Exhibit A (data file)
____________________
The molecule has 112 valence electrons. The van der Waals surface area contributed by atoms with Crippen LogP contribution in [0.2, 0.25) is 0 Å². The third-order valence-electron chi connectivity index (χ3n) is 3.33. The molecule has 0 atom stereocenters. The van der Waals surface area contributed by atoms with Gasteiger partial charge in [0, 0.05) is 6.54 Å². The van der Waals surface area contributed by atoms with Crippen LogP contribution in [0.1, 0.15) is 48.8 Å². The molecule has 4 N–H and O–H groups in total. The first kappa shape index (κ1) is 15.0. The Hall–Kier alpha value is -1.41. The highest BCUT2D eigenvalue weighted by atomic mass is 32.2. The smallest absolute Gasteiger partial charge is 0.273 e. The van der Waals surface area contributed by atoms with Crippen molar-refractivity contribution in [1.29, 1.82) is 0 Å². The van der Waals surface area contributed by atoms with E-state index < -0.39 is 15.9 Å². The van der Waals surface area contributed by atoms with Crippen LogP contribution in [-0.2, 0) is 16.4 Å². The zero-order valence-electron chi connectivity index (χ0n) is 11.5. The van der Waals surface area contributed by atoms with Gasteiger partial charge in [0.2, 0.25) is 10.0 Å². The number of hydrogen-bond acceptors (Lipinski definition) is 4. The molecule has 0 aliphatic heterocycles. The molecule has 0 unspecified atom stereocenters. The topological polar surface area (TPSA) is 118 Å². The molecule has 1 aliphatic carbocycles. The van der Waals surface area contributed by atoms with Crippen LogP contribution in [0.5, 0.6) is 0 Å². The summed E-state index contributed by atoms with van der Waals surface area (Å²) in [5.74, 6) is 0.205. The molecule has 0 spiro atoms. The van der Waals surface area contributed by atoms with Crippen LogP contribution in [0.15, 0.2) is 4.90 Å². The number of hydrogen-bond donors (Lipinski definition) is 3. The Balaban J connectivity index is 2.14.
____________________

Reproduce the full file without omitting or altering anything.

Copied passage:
The molecule has 112 valence electrons. The van der Waals surface area contributed by atoms with Crippen LogP contribution in [0.2, 0.25) is 0 Å². The third-order valence-electron chi connectivity index (χ3n) is 3.33. The molecule has 0 atom stereocenters. The van der Waals surface area contributed by atoms with Gasteiger partial charge in [0, 0.05) is 6.54 Å². The van der Waals surface area contributed by atoms with Crippen LogP contribution in [0.1, 0.15) is 48.8 Å². The molecule has 4 N–H and O–H groups in total. The first kappa shape index (κ1) is 15.0. The Hall–Kier alpha value is -1.41. The highest BCUT2D eigenvalue weighted by atomic mass is 32.2. The smallest absolute Gasteiger partial charge is 0.273 e. The van der Waals surface area contributed by atoms with Crippen molar-refractivity contribution in [1.29, 1.82) is 0 Å². The van der Waals surface area contributed by atoms with E-state index < -0.39 is 15.9 Å². The van der Waals surface area contributed by atoms with Crippen LogP contribution in [-0.2, 0) is 16.4 Å². The zero-order valence-electron chi connectivity index (χ0n) is 11.5. The van der Waals surface area contributed by atoms with Gasteiger partial charge in [0.2, 0.25) is 10.0 Å². The number of hydrogen-bond acceptors (Lipinski definition) is 4. The molecule has 0 aliphatic heterocycles. The molecule has 0 unspecified atom stereocenters. The topological polar surface area (TPSA) is 118 Å². The molecule has 1 aliphatic carbocycles. The van der Waals surface area contributed by atoms with Crippen LogP contribution in [0.5, 0.6) is 0 Å². The summed E-state index contributed by atoms with van der Waals surface area (Å²) in [5.74, 6) is 0.205. The molecule has 0 spiro atoms. The van der Waals surface area contributed by atoms with Crippen LogP contribution in [0.15, 0.2) is 4.90 Å². The number of hydrogen-bond donors (Lipinski definition) is 3. The Balaban J connectivity index is 2.14.